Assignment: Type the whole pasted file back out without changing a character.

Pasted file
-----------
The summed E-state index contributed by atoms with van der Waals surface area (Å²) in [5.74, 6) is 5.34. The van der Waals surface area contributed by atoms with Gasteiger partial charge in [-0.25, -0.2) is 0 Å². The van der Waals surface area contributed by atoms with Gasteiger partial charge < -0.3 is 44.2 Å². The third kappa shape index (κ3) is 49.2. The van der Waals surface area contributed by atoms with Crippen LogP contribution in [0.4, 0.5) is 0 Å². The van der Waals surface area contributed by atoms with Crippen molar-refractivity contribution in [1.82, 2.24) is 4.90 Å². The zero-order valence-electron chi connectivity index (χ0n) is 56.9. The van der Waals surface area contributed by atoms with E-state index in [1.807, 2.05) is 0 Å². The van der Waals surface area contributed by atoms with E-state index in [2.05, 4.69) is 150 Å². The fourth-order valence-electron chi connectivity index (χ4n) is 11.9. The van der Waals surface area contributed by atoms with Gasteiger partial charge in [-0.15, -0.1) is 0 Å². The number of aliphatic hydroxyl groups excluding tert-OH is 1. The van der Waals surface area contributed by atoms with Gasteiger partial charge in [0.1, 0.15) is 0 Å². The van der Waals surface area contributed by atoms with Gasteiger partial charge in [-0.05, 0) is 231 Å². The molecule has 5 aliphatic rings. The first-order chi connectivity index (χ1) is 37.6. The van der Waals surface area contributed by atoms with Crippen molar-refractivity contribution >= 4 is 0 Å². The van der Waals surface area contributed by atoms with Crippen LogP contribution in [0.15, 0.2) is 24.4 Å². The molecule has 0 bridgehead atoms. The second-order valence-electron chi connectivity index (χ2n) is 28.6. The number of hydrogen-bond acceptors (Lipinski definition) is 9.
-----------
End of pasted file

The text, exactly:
The summed E-state index contributed by atoms with van der Waals surface area (Å²) in [5.74, 6) is 5.34. The van der Waals surface area contributed by atoms with Gasteiger partial charge in [-0.25, -0.2) is 0 Å². The van der Waals surface area contributed by atoms with Gasteiger partial charge < -0.3 is 44.2 Å². The third kappa shape index (κ3) is 49.2. The van der Waals surface area contributed by atoms with Crippen LogP contribution in [0.4, 0.5) is 0 Å². The van der Waals surface area contributed by atoms with Crippen molar-refractivity contribution in [1.82, 2.24) is 4.90 Å². The zero-order valence-electron chi connectivity index (χ0n) is 56.9. The van der Waals surface area contributed by atoms with E-state index in [1.807, 2.05) is 0 Å². The van der Waals surface area contributed by atoms with E-state index in [2.05, 4.69) is 150 Å². The fourth-order valence-electron chi connectivity index (χ4n) is 11.9. The van der Waals surface area contributed by atoms with Gasteiger partial charge in [-0.15, -0.1) is 0 Å². The number of aliphatic hydroxyl groups excluding tert-OH is 1. The van der Waals surface area contributed by atoms with Gasteiger partial charge in [0.1, 0.15) is 0 Å². The van der Waals surface area contributed by atoms with Gasteiger partial charge in [-0.05, 0) is 231 Å². The molecule has 5 aliphatic rings. The first-order chi connectivity index (χ1) is 37.6. The van der Waals surface area contributed by atoms with Crippen molar-refractivity contribution >= 4 is 0 Å². The van der Waals surface area contributed by atoms with Crippen LogP contribution in [0.15, 0.2) is 24.4 Å². The molecule has 0 bridgehead atoms. The second-order valence-electron chi connectivity index (χ2n) is 28.6. The number of hydrogen-bond acceptors (Lipinski definition) is 9.